Investment Savings

More and more people who take the America Saves pledge are choosing investment savings as their goal. Making investments can build wealth over time more reliably than using a savings account, but it also involves risk. So, it’s important to educate yourself. Here are some resources to help.

Before You Invest

Before you start comparing investment options, learning about some basics like asset allocation, diversification, and risk tolerance will help you decide which to choose. Check out the Better Business Bureau’s (BBB) time-tested rules and the Securities and Exchange Commission’s (SEC) guiding principles. This glossary is useful, too.

Investment Options

According to the SEC, stocks, bonds, and mutual funds are the most common types of investments. Other options include annuities, exchange-traded funds, money market funds, and U.S. Treasury securities. The SEC provides details about various investments. FINRA, an independent organization that also regulates the securities industry, provides a helpful overview of different types of investments. 

Making Your Investment

After learning some basics, it’s time to decide how you want to invest your money. The SEC can help you decide whether to invest on your own, or hire a broker or adviser. If you decide to use a professional, you should make sure that your broker or adviser is a fiduciary, which means they owe you legal duties to serve your best interest. Not all financial professionals are legally required to be a fiduciary. If the financial professional you work with is not already legally required to be a fiduciary, make sure they sign this fiduciary oath, agreeing to act as a fiduciary under the law. You can find fiduciary financial professionals at CFP Board, Financial Planning Association, and National Association of Personal Financial Advisors (NAPFA). FINRA and NAPFA offer step-by-step guides for evaluating financial professionals.

Protecting Yourself from Investment Pitfalls

Fees

To get the most out of the money you invest, it’s important to understand the fees. The more you pay in fees, the lower the return on your investment. Find out what you need to know from the SEC.

Fraud

Unfortunately, investment fraud like Ponzi schemes and advance fee scams are a fact of life. You may stumble across some fraudulent investment offers as you research your options. Make sure you know how to avoid losing your hard-earned money to fraud by following the advice of the BBB, FINRA, and the SEC.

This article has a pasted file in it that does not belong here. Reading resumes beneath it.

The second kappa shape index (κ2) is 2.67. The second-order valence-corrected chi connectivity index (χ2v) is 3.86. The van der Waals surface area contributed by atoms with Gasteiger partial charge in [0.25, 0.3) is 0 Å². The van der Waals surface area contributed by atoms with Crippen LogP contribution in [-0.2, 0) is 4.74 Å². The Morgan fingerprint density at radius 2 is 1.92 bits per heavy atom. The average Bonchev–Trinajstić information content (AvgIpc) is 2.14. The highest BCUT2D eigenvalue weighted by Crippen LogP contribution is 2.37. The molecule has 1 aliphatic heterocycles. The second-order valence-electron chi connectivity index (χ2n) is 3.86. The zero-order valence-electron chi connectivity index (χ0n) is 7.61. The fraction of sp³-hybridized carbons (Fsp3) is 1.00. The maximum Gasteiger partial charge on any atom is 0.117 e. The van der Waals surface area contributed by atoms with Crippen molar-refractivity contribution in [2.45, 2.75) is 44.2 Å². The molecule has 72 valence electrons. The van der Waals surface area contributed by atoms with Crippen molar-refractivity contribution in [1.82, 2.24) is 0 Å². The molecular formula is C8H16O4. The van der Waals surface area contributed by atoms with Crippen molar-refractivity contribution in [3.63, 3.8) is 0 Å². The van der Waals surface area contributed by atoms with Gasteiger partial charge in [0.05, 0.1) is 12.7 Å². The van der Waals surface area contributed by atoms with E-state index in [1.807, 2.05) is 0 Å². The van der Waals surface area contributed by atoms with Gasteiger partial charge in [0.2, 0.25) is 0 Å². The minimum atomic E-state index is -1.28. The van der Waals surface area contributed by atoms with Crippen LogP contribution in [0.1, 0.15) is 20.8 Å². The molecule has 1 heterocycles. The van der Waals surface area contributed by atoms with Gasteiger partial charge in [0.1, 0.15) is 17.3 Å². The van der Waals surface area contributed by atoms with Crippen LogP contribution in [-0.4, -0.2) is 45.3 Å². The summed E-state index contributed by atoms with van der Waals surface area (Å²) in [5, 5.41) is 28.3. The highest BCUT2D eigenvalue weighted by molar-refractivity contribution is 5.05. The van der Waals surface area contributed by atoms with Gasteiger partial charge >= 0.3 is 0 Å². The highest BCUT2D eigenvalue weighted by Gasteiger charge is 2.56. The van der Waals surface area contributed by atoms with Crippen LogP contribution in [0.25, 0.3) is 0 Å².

Tip of the Day

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Saver Tips and Stories View all »

Live Like a College Student

Nohemi found out about America Saves a few years ago as an undergraduate at the University of Illinois at Chicago. She remembers attending a University of Illinois Saves event where she decorated a piggy bank and took the Pledge, but college life made her put the thought of saving at the back of her mind. Those thrifty thoughts resurfaced when she graduated with a degree in public health.

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Don’t Laugh at Saving Spare Change

Virginia Saves saver, Brittany, decided to start saving again when she became a single mother. She thinks many women, and men, can relate. According to Brittany, “You work out a financial plan with a significant other, you get married and/or have children, you live together and pay bills. However, for one reason or another, life throws you a curve ball and changes the whole scenario. It is so important for a single person, especially a single parent, to have control over their own finances. We have to learn to use what we currently have, and make our paycheck last, to ensure our children and ourselves, are healthy and in a good place. America Saves emails have served as that voice, whispering to me, "It's okay! Day by day, you CAN save and you CAN take care of yourself and your children.”

Brittany’s #1 savings tip: Don't laugh at saving spare change, or an extra dollar from a paycheck. These small efforts are like all of the streams into a sea of water.

Taking Steps Toward Financial Fitness

Nicky Vasquez learned about Virginia Saves when she attended her first class with Bank On Virginia Beach. The instructor shared how important it was to have a written savings goal, and the entire class joined Virginia Saves as the first step toward financial fitness.

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